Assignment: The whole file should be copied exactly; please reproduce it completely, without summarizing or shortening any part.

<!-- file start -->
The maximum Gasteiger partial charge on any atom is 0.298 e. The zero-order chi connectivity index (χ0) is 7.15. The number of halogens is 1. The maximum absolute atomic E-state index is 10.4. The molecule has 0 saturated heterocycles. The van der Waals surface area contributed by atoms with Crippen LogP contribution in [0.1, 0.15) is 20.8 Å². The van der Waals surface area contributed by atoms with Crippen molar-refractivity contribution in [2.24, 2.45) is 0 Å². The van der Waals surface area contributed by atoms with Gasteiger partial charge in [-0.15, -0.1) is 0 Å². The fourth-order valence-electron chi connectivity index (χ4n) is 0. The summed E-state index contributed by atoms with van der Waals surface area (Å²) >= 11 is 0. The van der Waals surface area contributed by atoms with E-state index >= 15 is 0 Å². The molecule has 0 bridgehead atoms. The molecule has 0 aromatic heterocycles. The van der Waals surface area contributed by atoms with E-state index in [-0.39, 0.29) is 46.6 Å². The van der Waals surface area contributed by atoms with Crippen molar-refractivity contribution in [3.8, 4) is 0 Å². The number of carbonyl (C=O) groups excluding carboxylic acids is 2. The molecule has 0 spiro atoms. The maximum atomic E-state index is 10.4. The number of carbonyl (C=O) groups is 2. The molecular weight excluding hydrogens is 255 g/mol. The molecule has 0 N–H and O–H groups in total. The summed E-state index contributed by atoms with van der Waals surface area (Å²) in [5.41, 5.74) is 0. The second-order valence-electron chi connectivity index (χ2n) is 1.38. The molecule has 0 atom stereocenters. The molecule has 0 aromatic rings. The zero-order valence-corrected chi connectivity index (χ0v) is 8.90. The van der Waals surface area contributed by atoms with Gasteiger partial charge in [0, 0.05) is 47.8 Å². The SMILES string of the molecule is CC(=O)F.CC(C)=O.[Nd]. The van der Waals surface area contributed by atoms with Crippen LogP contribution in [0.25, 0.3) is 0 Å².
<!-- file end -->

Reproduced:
The maximum Gasteiger partial charge on any atom is 0.298 e. The zero-order chi connectivity index (χ0) is 7.15. The number of halogens is 1. The maximum absolute atomic E-state index is 10.4. The molecule has 0 saturated heterocycles. The van der Waals surface area contributed by atoms with Crippen LogP contribution in [0.1, 0.15) is 20.8 Å². The van der Waals surface area contributed by atoms with Crippen molar-refractivity contribution in [2.24, 2.45) is 0 Å². The van der Waals surface area contributed by atoms with Gasteiger partial charge in [-0.15, -0.1) is 0 Å². The fourth-order valence-electron chi connectivity index (χ4n) is 0. The summed E-state index contributed by atoms with van der Waals surface area (Å²) >= 11 is 0. The van der Waals surface area contributed by atoms with E-state index >= 15 is 0 Å². The molecule has 0 bridgehead atoms. The molecule has 0 aromatic heterocycles. The van der Waals surface area contributed by atoms with E-state index in [-0.39, 0.29) is 46.6 Å². The van der Waals surface area contributed by atoms with Crippen molar-refractivity contribution in [3.8, 4) is 0 Å². The number of carbonyl (C=O) groups excluding carboxylic acids is 2. The molecule has 0 spiro atoms. The maximum atomic E-state index is 10.4. The number of carbonyl (C=O) groups is 2. The molecular weight excluding hydrogens is 255 g/mol. The molecule has 0 N–H and O–H groups in total. The summed E-state index contributed by atoms with van der Waals surface area (Å²) in [5.41, 5.74) is 0. The second-order valence-electron chi connectivity index (χ2n) is 1.38. The molecule has 0 atom stereocenters. The molecule has 0 aromatic rings. The zero-order valence-corrected chi connectivity index (χ0v) is 8.90. The van der Waals surface area contributed by atoms with Gasteiger partial charge in [0, 0.05) is 47.8 Å². The SMILES string of the molecule is CC(=O)F.CC(C)=O.[Nd]. The van der Waals surface area contributed by atoms with Crippen LogP contribution in [0.25, 0.3) is 0 Å².